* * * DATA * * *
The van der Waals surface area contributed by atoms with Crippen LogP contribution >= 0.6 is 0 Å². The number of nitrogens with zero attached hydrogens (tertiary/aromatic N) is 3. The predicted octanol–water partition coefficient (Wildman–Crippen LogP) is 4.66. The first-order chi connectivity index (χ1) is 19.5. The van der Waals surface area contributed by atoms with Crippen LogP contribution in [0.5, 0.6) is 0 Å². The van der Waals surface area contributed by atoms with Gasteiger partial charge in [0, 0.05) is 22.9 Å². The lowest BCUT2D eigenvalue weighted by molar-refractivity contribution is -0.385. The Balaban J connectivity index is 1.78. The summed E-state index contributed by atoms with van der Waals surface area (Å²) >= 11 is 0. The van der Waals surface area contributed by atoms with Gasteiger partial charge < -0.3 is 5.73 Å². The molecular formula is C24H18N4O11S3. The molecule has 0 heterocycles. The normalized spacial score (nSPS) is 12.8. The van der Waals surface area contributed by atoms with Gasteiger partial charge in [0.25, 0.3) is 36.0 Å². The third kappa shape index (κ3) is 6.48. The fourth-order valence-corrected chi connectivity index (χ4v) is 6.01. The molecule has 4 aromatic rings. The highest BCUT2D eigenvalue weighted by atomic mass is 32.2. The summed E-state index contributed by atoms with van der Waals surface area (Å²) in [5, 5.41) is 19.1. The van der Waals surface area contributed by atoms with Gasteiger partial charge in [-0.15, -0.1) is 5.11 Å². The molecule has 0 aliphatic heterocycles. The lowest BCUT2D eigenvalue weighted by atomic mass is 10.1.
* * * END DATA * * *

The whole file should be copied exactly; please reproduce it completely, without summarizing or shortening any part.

The van der Waals surface area contributed by atoms with Crippen LogP contribution >= 0.6 is 0 Å². The number of nitrogens with zero attached hydrogens (tertiary/aromatic N) is 3. The predicted octanol–water partition coefficient (Wildman–Crippen LogP) is 4.66. The first-order chi connectivity index (χ1) is 19.5. The van der Waals surface area contributed by atoms with Crippen LogP contribution in [0.5, 0.6) is 0 Å². The van der Waals surface area contributed by atoms with Gasteiger partial charge in [0, 0.05) is 22.9 Å². The lowest BCUT2D eigenvalue weighted by molar-refractivity contribution is -0.385. The Balaban J connectivity index is 1.78. The summed E-state index contributed by atoms with van der Waals surface area (Å²) >= 11 is 0. The van der Waals surface area contributed by atoms with Gasteiger partial charge < -0.3 is 5.73 Å². The molecular formula is C24H18N4O11S3. The molecule has 0 heterocycles. The normalized spacial score (nSPS) is 12.8. The van der Waals surface area contributed by atoms with Gasteiger partial charge in [0.25, 0.3) is 36.0 Å². The third kappa shape index (κ3) is 6.48. The fourth-order valence-corrected chi connectivity index (χ4v) is 6.01. The molecule has 4 aromatic rings. The highest BCUT2D eigenvalue weighted by atomic mass is 32.2. The summed E-state index contributed by atoms with van der Waals surface area (Å²) in [5, 5.41) is 19.1. The van der Waals surface area contributed by atoms with Gasteiger partial charge in [-0.15, -0.1) is 5.11 Å². The molecule has 0 aliphatic heterocycles. The lowest BCUT2D eigenvalue weighted by atomic mass is 10.1.